Panel Charged With Eliminating Child Abuse Deaths
RENEE MONTAGNE, HOST:
About 1700 children die in the U.S. each year as the result of abuse and neglect. At least that's the official count. Many experts think the real number is much higher. Figuring out the extent of the problem is just one challenge facing a new commission set up to help eliminate such deaths. The panel held its first meeting yesterday in Washington, D.C.
NPR's Pam Fessler has more.
PAM FESSLER, BYLINE: The stories are usually too horrific for people to think about; children beaten, stabbed, abused to death often at the hands of family or friends. And often in families that have already raised red flags with authorities. Commissioner Jennifer Rodriguez says too many children fall through the cracks and she knows that firsthand.
JENNIFER RODRIGUEZ: I was actually born into a family that probably had every risk factor that we're going to be talking talk about. My mother was seriously mentally ill - paranoid schizophrenic - my father was incarcerated, generational poverty. And my case was identified to the child welfare system immediately.
FESSLER: But it took 10 years before she was removed from her home, even though her mother was repeatedly hospitalized and arrested. Rodriquez, who now runs the Youth Law Center in California, says many agencies were involved with her family.
RODRIGUEZ: But because of confidentiality and lack of information-sharing, there wasn't really any action taken.
FESSLER: And that's just the kind of coordination problem the new commission hopes to fix. The 12-member panel was appointed last year by President Obama and congressional leaders, to recommend ways to eliminate deaths due to child abuse and neglect. An ambitious goal, indeed.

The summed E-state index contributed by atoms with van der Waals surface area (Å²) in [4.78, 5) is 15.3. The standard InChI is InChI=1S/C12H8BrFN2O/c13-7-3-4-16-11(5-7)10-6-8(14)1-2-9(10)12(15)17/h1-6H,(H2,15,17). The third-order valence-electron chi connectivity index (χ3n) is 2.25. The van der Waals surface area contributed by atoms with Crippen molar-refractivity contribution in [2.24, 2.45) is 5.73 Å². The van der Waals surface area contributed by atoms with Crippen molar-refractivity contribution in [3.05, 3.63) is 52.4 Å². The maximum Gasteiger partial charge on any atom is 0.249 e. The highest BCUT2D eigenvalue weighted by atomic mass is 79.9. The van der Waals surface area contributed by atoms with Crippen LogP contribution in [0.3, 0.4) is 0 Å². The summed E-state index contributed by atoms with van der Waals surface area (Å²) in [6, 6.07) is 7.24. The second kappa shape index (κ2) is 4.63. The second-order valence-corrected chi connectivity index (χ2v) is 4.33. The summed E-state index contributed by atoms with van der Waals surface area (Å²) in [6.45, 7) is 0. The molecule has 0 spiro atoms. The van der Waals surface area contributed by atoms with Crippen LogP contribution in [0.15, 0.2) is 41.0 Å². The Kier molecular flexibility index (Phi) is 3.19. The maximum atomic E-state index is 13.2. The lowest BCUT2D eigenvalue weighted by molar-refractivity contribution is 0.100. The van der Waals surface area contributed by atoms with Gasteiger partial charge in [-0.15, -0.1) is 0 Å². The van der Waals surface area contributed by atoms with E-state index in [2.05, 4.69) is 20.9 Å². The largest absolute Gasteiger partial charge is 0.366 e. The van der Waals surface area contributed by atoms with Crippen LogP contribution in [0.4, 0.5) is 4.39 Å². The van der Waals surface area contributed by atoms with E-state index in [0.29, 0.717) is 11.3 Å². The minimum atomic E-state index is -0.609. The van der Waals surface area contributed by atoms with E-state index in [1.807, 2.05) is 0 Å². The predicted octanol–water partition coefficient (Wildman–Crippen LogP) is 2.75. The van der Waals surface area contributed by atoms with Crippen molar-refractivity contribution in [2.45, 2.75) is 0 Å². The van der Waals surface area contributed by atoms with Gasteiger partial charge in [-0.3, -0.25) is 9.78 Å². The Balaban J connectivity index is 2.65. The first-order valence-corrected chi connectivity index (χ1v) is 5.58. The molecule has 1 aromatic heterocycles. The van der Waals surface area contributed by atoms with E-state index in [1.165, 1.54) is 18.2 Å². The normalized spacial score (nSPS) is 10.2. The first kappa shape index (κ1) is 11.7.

Commissioner Michael Petit, who heads an advocacy group called Every Child Matters, says one problem is that the cause of death is often in dispute.
MICHAEL PETIT: They are a spectrum from somebody rolling over on a child and being asphyxiated, to somebody who actually kills a child outright in a fit of anger. And I think knowing what those three or 4,000 deaths are is going to be important to us, in terms of what's the cause of death, who is that's doing the crime, and so forth, right?
FESSLER: But panel members say there is a lot that is known about such deaths, such as their prevalence in households with a history of domestic violence or drug abuse.
DAVID SANDERS: I think in some ways we do have an idea what of some of the solutions are.
FESSLER: David Sanders chairs the commission. He's a former child welfare official, now with a foundation called Casey Family Programs. Sanders cited a new effort in Tampa, Florida that tries to identify, in advance, those children at the highest risk of becoming another victim.
SANDERS: And when there's a trigger that happens, they really go into action and say, what do we need to do to assure safety here? And one of the results has been is there's been zero child fatalities due to child abuse or neglect in close to a year.
FESSLER: And he says the panel hopes to find other promising programs that might be expanded nationally. Of course, the challenge will be making recommendations that stick. Commissioner Bud Cramer, a former Democratic congressman from Alabama, notes that it's not the first commission to look at the topic.
BUD CRAMER: Others have been down this road before and we've still got child deaths. I think we're idealistic to think that we're going to stop all child deaths.
FESSLER: Still, he thinks. The panel could make some progress reducing them. It has two years to complete its work.
Pam Fessler, NPR News, Washington.
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